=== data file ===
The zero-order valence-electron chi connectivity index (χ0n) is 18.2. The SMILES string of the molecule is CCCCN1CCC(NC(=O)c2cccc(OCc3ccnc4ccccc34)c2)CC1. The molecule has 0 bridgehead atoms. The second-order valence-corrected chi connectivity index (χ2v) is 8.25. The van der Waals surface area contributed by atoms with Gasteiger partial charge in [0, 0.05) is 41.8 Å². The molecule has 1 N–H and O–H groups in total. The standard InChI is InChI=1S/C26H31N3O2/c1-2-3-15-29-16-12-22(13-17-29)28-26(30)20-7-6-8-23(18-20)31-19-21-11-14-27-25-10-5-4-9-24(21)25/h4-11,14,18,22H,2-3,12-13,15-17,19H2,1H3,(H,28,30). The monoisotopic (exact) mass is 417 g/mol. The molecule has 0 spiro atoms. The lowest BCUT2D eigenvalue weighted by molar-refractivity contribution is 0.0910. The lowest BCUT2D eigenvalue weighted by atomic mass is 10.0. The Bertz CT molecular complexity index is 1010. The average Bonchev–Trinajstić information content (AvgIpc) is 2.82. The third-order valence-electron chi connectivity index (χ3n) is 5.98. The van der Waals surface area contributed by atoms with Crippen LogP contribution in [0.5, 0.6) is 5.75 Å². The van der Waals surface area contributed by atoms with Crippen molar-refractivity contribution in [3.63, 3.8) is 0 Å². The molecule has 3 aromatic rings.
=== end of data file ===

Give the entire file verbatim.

The zero-order valence-electron chi connectivity index (χ0n) is 18.2. The SMILES string of the molecule is CCCCN1CCC(NC(=O)c2cccc(OCc3ccnc4ccccc34)c2)CC1. The molecule has 0 bridgehead atoms. The second-order valence-corrected chi connectivity index (χ2v) is 8.25. The van der Waals surface area contributed by atoms with Gasteiger partial charge in [0, 0.05) is 41.8 Å². The molecule has 1 N–H and O–H groups in total. The standard InChI is InChI=1S/C26H31N3O2/c1-2-3-15-29-16-12-22(13-17-29)28-26(30)20-7-6-8-23(18-20)31-19-21-11-14-27-25-10-5-4-9-24(21)25/h4-11,14,18,22H,2-3,12-13,15-17,19H2,1H3,(H,28,30). The monoisotopic (exact) mass is 417 g/mol. The molecule has 0 spiro atoms. The lowest BCUT2D eigenvalue weighted by molar-refractivity contribution is 0.0910. The lowest BCUT2D eigenvalue weighted by atomic mass is 10.0. The Bertz CT molecular complexity index is 1010. The average Bonchev–Trinajstić information content (AvgIpc) is 2.82. The third-order valence-electron chi connectivity index (χ3n) is 5.98. The van der Waals surface area contributed by atoms with Crippen LogP contribution in [0.5, 0.6) is 5.75 Å². The van der Waals surface area contributed by atoms with Crippen molar-refractivity contribution in [3.63, 3.8) is 0 Å². The molecule has 3 aromatic rings.